Less than two minutes after Szymanski pulled onto the freeway, police watched as his Chevrolet Cavalier crashed head-on into a Ford Escort, killing a 22-year-old man on his way home from a concert.
In Tucson two weeks ago, officers surrounded a stolen Caterpillar bulldozer as a 14-year-old boy led them on a chase through the foothills. The boy was later shot by officers and remains paralyzed from the waist down.
Police chases are tricky, requiring deft thinking and quick decisions, and there’s little margin for mistake.
Officers must balance their own safety and the safety of fellow officers, the public and the suspect, against the possibility of apprehending a suspect.
“There’s a lot going on,” said Sgt. Mark Clark, a Scottsdale police spokesman. “When there’s first an indication that someone doesn’t want to stop as required by the law, officers have to consider several factors. They have to look at the offense, the severity of the offense and the danger that’s posed to the public.”
Every department has its own policy, and there are no statewide guidelines governing pursuits, even though they are coming under increasing scrutiny across the country.
Nevertheless, some Valley departments have begun to change their policies.
Phoenix police are in the process of revising their pursuit policy, and the Peoria Police Department only chases known and violent felons.
In 2003, the Maricopa County Sheriff’s Office changed its pursuit policy, barring deputies from chasing drivers suspected of committing minor traffic violations or property crimes.
Before the new policy, officers were free to use their own discretion.
“We’ve narrowed it (the policy) back a little, but we’ve still got one of the more-lenient pursuit policies compared to other agencies,” said Sheriff’s spokesman Sgt. Travis Anglin.
Most departments agree that keeping chases to a minimum is the best way to prevent accidents and keep innocent drivers safe.
“It’s absolutely dangerous and just not worth it,” said Phoenix police Detective Tony Morales. “We’ll keep chasing them, but they have to be pretty dangerous, and we have to know what they’ve done, what crime they’ve committed, with absolute certainty.”
Like most other Valley departments, Phoenix police use helicopters to track suspects from the air, and their new policy, which takes effect Aug. 1, will be much more restrictive.
“Basically, we’re not going to be chasing stolen cars anymore,” Morales said. “We will still pursue known and dangerous felons.”
Valley police departments agree that keeping pursuits confined to violent, known felons is the best way to safeguard innocent lives.
“If an area is busy – say it’s 5 p.m. at 59th Avenue and Bell Road – we’ll terminate a chase due to the traffic conditions and the chances of hurting innocent people,” said Glendale police Officer Matt Brown. “But if the roadway’s wide open at 2 a.m., chances are we’ll let it go on longer with the hope that it will end safely for everybody concerned.”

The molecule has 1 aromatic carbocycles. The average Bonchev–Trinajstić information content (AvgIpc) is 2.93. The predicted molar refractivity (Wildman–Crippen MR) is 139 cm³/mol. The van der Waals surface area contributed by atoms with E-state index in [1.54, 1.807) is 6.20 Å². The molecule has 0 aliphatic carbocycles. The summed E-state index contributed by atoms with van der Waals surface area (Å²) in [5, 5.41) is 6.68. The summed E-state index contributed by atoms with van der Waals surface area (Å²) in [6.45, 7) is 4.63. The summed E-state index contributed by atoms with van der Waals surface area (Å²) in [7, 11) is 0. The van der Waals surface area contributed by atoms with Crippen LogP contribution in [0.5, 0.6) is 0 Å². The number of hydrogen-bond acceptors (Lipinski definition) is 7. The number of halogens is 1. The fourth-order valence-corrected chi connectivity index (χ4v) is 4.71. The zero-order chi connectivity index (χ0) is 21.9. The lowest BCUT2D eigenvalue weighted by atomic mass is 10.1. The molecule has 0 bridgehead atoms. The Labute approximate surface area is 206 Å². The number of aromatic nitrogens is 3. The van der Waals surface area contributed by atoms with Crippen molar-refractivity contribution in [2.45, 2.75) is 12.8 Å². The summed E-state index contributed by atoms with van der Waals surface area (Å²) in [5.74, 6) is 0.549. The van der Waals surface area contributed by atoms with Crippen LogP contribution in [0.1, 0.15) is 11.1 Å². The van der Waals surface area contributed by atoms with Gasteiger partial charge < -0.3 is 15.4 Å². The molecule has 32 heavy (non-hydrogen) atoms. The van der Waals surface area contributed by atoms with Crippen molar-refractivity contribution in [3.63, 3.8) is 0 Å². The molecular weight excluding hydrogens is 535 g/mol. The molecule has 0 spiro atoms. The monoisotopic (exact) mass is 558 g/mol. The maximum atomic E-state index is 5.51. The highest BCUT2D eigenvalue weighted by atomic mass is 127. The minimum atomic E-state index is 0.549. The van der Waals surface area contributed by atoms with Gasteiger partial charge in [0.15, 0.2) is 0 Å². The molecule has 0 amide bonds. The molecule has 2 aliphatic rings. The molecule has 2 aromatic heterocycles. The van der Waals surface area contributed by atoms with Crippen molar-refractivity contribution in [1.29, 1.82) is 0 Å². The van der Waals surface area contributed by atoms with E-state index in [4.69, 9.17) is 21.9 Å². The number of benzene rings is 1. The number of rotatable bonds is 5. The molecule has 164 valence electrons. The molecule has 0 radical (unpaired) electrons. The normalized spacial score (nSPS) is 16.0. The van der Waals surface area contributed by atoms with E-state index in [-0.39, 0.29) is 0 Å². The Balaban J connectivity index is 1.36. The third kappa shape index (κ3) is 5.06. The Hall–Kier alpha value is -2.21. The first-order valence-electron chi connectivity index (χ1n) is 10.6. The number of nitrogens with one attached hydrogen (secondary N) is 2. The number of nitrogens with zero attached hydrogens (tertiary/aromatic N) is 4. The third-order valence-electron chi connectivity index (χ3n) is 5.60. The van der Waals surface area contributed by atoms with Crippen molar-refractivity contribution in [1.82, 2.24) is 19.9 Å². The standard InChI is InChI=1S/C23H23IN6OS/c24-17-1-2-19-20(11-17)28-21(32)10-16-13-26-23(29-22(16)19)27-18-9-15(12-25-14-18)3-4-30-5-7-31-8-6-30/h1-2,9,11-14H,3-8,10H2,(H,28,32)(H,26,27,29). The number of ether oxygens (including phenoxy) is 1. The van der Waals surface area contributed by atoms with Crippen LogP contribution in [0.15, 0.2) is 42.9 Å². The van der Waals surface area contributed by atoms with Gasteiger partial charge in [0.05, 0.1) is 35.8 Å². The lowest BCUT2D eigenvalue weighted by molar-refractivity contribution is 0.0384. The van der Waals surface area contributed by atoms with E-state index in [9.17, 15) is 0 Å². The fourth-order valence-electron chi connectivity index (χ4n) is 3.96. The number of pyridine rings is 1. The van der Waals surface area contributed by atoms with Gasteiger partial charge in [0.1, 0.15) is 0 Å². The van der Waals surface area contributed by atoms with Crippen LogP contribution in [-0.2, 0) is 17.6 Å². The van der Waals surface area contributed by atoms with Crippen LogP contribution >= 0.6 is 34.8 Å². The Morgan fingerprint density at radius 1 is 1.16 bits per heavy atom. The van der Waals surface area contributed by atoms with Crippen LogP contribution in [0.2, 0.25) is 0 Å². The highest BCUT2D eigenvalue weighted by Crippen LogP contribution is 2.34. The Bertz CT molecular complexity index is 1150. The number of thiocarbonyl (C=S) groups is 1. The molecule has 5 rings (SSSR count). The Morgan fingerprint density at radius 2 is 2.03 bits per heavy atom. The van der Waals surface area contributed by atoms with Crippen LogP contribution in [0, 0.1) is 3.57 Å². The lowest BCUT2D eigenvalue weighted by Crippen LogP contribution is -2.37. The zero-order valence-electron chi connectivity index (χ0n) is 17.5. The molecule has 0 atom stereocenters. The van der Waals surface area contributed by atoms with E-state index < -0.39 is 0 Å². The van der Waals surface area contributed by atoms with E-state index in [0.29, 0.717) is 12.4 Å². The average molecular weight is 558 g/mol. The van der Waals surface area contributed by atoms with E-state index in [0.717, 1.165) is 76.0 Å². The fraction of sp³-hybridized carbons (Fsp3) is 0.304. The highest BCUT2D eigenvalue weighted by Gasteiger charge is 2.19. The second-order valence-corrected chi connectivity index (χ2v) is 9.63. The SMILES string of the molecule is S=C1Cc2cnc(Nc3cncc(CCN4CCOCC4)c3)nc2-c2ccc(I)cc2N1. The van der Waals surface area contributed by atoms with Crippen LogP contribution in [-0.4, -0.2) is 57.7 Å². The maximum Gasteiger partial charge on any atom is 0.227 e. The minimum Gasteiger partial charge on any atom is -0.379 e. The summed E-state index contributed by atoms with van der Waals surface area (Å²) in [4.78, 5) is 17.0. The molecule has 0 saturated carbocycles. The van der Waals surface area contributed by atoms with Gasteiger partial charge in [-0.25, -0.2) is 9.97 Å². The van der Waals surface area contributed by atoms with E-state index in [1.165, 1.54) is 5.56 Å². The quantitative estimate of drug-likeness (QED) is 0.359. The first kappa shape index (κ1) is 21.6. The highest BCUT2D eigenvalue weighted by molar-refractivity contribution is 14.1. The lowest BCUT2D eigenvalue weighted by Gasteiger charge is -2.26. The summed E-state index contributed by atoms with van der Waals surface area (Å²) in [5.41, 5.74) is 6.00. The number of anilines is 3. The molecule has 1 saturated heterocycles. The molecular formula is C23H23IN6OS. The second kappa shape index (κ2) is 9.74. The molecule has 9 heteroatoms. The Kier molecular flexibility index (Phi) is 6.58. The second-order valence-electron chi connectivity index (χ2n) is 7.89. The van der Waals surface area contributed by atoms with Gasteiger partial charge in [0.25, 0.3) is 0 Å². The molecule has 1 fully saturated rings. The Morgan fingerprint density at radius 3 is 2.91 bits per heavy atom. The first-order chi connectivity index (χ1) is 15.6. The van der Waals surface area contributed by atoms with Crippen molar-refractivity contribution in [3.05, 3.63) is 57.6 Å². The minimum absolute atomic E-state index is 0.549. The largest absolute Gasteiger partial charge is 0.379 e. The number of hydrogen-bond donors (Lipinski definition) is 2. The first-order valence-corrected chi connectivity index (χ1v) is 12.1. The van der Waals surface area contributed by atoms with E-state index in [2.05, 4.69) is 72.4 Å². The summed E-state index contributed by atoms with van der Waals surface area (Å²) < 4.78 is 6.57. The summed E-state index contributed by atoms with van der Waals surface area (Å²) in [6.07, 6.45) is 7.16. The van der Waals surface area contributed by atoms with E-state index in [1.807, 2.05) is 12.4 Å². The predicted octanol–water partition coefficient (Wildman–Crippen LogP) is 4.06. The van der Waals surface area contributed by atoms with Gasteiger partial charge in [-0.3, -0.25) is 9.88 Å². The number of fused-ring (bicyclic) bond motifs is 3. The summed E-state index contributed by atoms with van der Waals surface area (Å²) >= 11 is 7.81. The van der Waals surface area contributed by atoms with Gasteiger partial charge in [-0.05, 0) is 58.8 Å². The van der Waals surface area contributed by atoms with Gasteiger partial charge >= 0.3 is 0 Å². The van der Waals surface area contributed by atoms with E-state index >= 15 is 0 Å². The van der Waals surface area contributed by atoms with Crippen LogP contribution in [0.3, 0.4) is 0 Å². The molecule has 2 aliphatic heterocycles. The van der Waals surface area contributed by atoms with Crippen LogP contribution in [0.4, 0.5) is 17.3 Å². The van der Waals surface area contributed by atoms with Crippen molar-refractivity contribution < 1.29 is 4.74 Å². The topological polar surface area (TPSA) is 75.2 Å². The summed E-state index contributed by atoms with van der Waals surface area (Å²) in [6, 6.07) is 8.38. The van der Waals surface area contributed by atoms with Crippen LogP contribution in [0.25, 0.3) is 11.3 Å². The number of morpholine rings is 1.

Peoria will pursue violent felons as well, but that’s about it, said spokeswoman Shelly Watkins. Perpetrators of non-violent felonies, misdemeanor crimes or traffic violations are not pursued, she said.
“If it’s a violent felony, it’s up to the officers’ discretion,” she said. “But if you look at our crime rate here, we don’t have many. So that’s probably why you don’t see a lot of chases here.”
In Scottsdale, the Police Department’s internal affairs unit continues to investigate the April accident caused by Szymanski.
Scottsdale’s police pursuit policy, last revised in February, requires supervising officers to end pursuits immediately when suspect vehicles drive the wrong way on freeways. It also requires the use of lights and sirens.
“Our department is obligated to thoroughly review the actions of our officers in this incident and intend to make our findings available to the public when we have completed the review process,” said Scottsdale’s Clark. “It would be premature at this point to draw conclusions on the officers’ actions immediately prior to the tragic accident caused by Mr. Szymanski.”
The crash killed Cody Brett Morrison, of Scottsdale. Matthew W. Wright, the Morrisons’ lawyer, said the “family just wants questions answered.”
“They want to know how Szymanski ended up going the wrong way on the Loop 101,” he said. “They want to understand why he chose to do that. And there’s another important issue here. We need to know if the police went too far or breached policy and didn’t use prudence in trying to chase down Szymanski. As we sit here today, we don’t know all the answers.”